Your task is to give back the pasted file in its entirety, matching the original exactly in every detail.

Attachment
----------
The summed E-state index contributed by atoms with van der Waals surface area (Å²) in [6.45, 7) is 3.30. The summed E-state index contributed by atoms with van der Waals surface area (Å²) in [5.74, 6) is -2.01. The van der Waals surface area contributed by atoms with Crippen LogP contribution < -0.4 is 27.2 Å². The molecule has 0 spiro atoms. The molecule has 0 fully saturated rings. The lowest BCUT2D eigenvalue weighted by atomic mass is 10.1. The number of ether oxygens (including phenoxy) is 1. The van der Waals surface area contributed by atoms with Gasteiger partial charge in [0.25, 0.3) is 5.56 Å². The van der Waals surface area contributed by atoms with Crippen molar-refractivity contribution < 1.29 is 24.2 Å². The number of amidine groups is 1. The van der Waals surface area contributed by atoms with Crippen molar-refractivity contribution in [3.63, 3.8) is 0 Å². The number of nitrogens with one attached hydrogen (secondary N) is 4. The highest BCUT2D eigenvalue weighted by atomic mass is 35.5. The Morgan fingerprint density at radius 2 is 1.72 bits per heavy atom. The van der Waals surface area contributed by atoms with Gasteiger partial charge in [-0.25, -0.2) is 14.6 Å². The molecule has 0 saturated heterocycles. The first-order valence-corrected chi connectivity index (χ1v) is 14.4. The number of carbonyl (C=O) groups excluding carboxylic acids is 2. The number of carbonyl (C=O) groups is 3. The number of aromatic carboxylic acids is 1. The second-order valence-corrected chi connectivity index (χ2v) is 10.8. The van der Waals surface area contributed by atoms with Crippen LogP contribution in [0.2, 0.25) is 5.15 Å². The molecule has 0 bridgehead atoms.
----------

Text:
The summed E-state index contributed by atoms with van der Waals surface area (Å²) in [6.45, 7) is 3.30. The summed E-state index contributed by atoms with van der Waals surface area (Å²) in [5.74, 6) is -2.01. The van der Waals surface area contributed by atoms with Crippen LogP contribution < -0.4 is 27.2 Å². The molecule has 0 spiro atoms. The molecule has 0 fully saturated rings. The lowest BCUT2D eigenvalue weighted by atomic mass is 10.1. The number of ether oxygens (including phenoxy) is 1. The van der Waals surface area contributed by atoms with Gasteiger partial charge in [0.25, 0.3) is 5.56 Å². The van der Waals surface area contributed by atoms with Crippen molar-refractivity contribution < 1.29 is 24.2 Å². The number of amidine groups is 1. The van der Waals surface area contributed by atoms with Crippen molar-refractivity contribution in [3.63, 3.8) is 0 Å². The number of nitrogens with one attached hydrogen (secondary N) is 4. The highest BCUT2D eigenvalue weighted by atomic mass is 35.5. The Morgan fingerprint density at radius 2 is 1.72 bits per heavy atom. The van der Waals surface area contributed by atoms with Gasteiger partial charge in [-0.25, -0.2) is 14.6 Å². The molecule has 0 saturated heterocycles. The first-order valence-corrected chi connectivity index (χ1v) is 14.4. The number of carbonyl (C=O) groups excluding carboxylic acids is 2. The number of carbonyl (C=O) groups is 3. The number of aromatic carboxylic acids is 1. The second-order valence-corrected chi connectivity index (χ2v) is 10.8. The van der Waals surface area contributed by atoms with Crippen LogP contribution in [0.2, 0.25) is 5.15 Å². The molecule has 0 bridgehead atoms.